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My thoughts and my words

admin November 12, 2018

interview

Get to know me more by the help of this interview.  These are questions that will help you  understand my books and how they came to life.

  • Who is your favorite author?

I do not have a favorite author; I have favorite authors for different genres.  For fiction about Ancient Rome, I love to read Simon Scarrow.  Dewey Lambdin writes the best fictional sea-faring tales, bawdy, but quite enjoyable.  An author whom I have enjoyed for Civil War fiction, although his style is quite hard to follow as he does not write in grammatically correct sentences, is Ralph Peters.  I must also mention Jeff Shaara, who has really grown as a writer.  Serious fiction, I like works such as Nikos Kazantzakis’s The Last Temptation of Jesus.

I read a great deal of non-fiction history.  My favorite authors, regarding Ancient Rome, are Adrian Goldsworthy, Mary Beard, and Anthony Everitt.  For the Civil War, no one is better than Stephen Sears.  Ron Chernow is biographer I like.  I subscribe to magazines such as Biblical Archaeology and Archaeology.

  • What’s your favorite under-appreciated book?

While I do not know if it under-appreciated, I think War and Peace is a masterpiece.  I truly would like to write a book as great as War and Peace is.

  • What’s your favorite childhood book?

When I was four, I carried around with me two books from the All-About-Books series, All About Dinosaurs and All About Rockets and Jets.  The dust jacket for All About Dinosaurs disintegrated in my hands, while All About Rockets and Jets still has its cover, so I guess I liked All About Dinosaurs a little better.  This dichotomy in my life has continued to this day.  My favorite hobbies are studying history and reading about astronomy and space travel.

  • What is the most difficult part of your artistic process?

Finishing a novel is very difficult for me.  But not for the reason you might think.  I find that as I write, I get more and more ideas for my novel. My characters seem to come to life and they want to go in the directions they want: not necessarily what I have outlined for them.  So, as I write, new tangents, new themes, new characters just suggest themselves.  In the Life of Levi, I wrote about a character with whom I identified and whom I liked very much (loved?), but then the character decided that the character had to die to advance the book.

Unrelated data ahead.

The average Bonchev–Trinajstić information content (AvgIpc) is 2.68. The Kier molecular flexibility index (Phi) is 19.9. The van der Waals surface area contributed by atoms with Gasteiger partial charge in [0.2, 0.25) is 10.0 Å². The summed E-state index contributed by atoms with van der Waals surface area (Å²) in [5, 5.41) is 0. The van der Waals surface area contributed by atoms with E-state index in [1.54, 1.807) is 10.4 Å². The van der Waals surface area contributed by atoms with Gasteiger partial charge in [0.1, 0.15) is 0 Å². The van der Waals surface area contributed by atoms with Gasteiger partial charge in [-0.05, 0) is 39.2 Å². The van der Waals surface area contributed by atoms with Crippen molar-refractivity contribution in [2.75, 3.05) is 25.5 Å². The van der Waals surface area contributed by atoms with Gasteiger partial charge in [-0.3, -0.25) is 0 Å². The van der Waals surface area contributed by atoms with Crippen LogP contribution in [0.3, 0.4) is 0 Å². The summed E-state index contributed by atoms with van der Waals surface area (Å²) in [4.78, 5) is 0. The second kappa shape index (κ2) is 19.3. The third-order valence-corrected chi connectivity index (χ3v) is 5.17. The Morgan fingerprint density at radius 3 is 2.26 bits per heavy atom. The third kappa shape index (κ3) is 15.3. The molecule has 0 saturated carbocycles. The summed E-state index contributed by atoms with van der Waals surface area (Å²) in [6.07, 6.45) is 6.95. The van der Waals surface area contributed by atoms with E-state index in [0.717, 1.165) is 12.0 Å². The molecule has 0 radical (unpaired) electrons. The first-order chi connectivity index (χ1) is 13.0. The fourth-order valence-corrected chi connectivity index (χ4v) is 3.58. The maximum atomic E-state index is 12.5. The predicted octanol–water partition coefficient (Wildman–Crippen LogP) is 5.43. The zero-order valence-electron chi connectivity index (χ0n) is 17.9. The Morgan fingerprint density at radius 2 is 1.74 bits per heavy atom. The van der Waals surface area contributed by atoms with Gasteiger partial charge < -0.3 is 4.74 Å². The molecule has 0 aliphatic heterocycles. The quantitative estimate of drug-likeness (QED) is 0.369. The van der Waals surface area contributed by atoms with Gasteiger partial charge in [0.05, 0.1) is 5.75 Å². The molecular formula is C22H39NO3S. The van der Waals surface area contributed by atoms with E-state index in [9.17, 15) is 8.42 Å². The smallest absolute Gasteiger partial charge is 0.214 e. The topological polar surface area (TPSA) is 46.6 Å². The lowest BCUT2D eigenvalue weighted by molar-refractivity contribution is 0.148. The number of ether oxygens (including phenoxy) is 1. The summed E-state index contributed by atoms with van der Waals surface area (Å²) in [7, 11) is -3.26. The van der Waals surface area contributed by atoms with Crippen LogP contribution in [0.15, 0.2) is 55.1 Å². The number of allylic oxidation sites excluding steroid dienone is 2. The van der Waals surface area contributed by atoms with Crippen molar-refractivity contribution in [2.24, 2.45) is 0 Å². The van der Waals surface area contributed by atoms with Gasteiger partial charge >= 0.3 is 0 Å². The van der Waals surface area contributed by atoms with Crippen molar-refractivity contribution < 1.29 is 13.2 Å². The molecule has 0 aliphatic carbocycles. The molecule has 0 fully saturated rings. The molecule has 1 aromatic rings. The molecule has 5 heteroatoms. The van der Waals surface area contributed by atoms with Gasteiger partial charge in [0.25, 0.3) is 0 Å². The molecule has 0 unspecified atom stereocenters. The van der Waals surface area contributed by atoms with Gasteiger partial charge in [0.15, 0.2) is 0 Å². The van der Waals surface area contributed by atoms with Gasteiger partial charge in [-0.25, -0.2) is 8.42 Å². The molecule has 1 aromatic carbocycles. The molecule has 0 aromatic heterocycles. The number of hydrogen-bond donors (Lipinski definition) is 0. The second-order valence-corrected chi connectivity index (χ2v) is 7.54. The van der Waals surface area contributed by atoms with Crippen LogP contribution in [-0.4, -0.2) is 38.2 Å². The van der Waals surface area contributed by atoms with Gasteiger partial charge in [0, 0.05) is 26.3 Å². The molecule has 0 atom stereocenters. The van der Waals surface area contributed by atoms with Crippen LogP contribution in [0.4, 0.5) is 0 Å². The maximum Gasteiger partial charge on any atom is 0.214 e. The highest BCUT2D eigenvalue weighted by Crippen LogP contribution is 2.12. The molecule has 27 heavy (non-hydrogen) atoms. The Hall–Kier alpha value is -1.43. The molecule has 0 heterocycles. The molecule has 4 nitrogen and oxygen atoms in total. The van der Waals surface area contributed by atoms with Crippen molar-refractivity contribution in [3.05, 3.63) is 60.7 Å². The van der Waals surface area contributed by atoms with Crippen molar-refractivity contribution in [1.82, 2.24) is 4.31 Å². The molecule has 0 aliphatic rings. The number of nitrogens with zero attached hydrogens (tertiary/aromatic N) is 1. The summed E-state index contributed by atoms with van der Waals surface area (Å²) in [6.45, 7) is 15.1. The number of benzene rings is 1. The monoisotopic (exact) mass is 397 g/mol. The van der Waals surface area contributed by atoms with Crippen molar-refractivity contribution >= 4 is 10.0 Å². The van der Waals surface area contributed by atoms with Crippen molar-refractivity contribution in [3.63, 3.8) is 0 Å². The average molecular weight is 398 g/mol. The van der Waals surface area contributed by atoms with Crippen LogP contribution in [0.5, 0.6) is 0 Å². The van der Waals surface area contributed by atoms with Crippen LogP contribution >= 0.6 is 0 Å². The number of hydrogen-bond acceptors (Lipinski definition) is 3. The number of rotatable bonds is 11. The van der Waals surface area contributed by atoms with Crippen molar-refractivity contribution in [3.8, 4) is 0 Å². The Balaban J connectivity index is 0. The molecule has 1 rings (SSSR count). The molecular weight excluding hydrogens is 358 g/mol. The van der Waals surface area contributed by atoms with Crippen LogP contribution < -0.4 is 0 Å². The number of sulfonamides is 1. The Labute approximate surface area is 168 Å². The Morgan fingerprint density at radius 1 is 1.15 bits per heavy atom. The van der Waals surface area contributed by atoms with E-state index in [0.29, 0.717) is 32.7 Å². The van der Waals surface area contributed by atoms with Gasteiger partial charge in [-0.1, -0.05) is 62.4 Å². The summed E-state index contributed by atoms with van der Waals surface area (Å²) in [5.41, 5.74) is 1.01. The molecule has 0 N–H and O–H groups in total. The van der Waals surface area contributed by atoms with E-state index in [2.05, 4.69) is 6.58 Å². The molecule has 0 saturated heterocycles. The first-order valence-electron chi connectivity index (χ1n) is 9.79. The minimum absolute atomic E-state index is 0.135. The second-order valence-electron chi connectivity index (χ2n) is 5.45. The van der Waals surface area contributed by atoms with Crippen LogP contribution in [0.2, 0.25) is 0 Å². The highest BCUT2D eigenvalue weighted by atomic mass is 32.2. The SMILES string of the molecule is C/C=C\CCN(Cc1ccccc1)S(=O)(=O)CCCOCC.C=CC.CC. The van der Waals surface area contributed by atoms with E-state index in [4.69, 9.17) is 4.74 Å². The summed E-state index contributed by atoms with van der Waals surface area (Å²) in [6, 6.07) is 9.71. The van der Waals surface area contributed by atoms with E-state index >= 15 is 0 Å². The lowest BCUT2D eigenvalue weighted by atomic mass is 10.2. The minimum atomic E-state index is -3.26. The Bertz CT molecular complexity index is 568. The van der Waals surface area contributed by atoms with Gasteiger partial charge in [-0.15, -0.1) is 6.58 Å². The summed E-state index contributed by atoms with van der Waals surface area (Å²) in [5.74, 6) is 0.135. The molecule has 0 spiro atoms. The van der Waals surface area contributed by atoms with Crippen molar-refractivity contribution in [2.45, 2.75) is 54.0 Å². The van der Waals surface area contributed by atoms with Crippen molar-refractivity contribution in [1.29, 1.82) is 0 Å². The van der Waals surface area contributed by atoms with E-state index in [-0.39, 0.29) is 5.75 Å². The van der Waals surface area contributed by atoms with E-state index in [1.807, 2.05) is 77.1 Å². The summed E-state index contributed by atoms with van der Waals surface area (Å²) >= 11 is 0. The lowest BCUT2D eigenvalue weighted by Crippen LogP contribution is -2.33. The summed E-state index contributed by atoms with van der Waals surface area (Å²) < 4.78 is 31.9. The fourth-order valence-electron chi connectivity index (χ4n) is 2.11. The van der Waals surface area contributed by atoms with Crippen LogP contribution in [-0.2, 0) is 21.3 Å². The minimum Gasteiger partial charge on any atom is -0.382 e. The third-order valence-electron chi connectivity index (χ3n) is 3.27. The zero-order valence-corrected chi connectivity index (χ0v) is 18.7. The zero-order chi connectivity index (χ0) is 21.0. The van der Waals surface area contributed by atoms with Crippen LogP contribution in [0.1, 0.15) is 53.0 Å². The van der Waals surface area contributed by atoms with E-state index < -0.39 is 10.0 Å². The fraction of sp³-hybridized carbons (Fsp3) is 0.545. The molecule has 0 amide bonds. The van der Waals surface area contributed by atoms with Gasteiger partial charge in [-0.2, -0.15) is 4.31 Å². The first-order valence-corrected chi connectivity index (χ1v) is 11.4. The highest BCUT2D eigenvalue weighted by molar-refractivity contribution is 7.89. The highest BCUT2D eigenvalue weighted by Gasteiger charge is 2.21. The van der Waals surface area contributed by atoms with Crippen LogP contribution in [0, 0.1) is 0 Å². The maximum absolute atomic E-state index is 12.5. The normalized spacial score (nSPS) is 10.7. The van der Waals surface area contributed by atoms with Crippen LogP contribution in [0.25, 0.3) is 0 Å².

• What are the ethics of writing about historical figures?

I pride myself on writing accurate historical fiction.  Thus, to get the dialogue right, I often use the historical figure’s writings, such as letters and diaries, to capture the essence of their thoughts and their use of words.  I have eschewed using the English dialects of the era, about which I am writing, to enhance accessibility by my reader.  I know how much I hate reading dialects in a book.  It slows me down.   So, I think it would be read negatively by my readers.  I admit this is a concession, but it is one that I am willing to make to create a readable story but modern tastes.

I want everything to be exactly right about any historical figure I write about.  I think it is essential to walk in their boots, so I travel to places where my historical characters lived, worked, and died.  I try to understand not only what they were thinking, but why they were thinking it.  Sometimes, this means coming to grips with the mores and norms of an era.  Sometimes this means that something, which we would find to be offensive now, must be embraced, because it was the norm then.  Thus, my characters are creatures of their times and climes.

  • What kind of research do you do, and how long do you spend researching before beginning a book?